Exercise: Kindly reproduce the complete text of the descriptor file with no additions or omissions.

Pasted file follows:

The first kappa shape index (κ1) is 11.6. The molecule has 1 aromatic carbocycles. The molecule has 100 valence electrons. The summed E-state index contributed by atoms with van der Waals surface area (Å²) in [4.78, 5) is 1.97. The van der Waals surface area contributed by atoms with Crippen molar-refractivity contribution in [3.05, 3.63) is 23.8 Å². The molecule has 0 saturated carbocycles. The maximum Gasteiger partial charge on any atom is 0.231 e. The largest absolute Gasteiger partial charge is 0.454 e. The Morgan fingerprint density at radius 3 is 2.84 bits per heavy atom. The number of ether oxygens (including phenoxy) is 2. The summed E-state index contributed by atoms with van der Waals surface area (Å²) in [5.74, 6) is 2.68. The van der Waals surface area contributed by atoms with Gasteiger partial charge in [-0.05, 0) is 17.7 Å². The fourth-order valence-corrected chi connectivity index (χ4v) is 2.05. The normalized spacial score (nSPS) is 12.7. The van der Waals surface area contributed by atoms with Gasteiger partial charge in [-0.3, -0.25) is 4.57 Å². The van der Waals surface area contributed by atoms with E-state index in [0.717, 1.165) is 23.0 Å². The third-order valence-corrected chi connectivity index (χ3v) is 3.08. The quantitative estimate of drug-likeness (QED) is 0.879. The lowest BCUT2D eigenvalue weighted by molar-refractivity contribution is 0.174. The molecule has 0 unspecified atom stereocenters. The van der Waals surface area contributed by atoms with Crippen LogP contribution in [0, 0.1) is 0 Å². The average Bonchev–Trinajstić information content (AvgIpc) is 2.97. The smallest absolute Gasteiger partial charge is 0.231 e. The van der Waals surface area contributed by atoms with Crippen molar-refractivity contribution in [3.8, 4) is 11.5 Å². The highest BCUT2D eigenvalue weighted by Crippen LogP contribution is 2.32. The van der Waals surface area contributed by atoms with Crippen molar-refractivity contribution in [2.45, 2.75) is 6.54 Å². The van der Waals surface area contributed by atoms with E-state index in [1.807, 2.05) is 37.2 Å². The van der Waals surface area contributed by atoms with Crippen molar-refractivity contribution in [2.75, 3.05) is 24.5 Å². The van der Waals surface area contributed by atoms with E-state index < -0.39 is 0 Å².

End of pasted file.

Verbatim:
The first kappa shape index (κ1) is 11.6. The molecule has 1 aromatic carbocycles. The molecule has 100 valence electrons. The summed E-state index contributed by atoms with van der Waals surface area (Å²) in [4.78, 5) is 1.97. The van der Waals surface area contributed by atoms with Crippen molar-refractivity contribution in [3.05, 3.63) is 23.8 Å². The molecule has 0 saturated carbocycles. The maximum Gasteiger partial charge on any atom is 0.231 e. The largest absolute Gasteiger partial charge is 0.454 e. The Morgan fingerprint density at radius 3 is 2.84 bits per heavy atom. The number of ether oxygens (including phenoxy) is 2. The summed E-state index contributed by atoms with van der Waals surface area (Å²) in [5.74, 6) is 2.68. The van der Waals surface area contributed by atoms with Gasteiger partial charge in [-0.05, 0) is 17.7 Å². The fourth-order valence-corrected chi connectivity index (χ4v) is 2.05. The normalized spacial score (nSPS) is 12.7. The van der Waals surface area contributed by atoms with Gasteiger partial charge in [-0.3, -0.25) is 4.57 Å². The van der Waals surface area contributed by atoms with E-state index in [0.717, 1.165) is 23.0 Å². The third-order valence-corrected chi connectivity index (χ3v) is 3.08. The quantitative estimate of drug-likeness (QED) is 0.879. The lowest BCUT2D eigenvalue weighted by molar-refractivity contribution is 0.174. The molecule has 0 unspecified atom stereocenters. The van der Waals surface area contributed by atoms with Crippen LogP contribution in [0, 0.1) is 0 Å². The average Bonchev–Trinajstić information content (AvgIpc) is 2.97. The smallest absolute Gasteiger partial charge is 0.231 e. The van der Waals surface area contributed by atoms with Crippen molar-refractivity contribution in [3.8, 4) is 11.5 Å². The highest BCUT2D eigenvalue weighted by Crippen LogP contribution is 2.32. The van der Waals surface area contributed by atoms with Crippen molar-refractivity contribution in [2.45, 2.75) is 6.54 Å². The van der Waals surface area contributed by atoms with E-state index in [1.807, 2.05) is 37.2 Å². The van der Waals surface area contributed by atoms with Crippen molar-refractivity contribution in [2.75, 3.05) is 24.5 Å². The van der Waals surface area contributed by atoms with E-state index < -0.39 is 0 Å².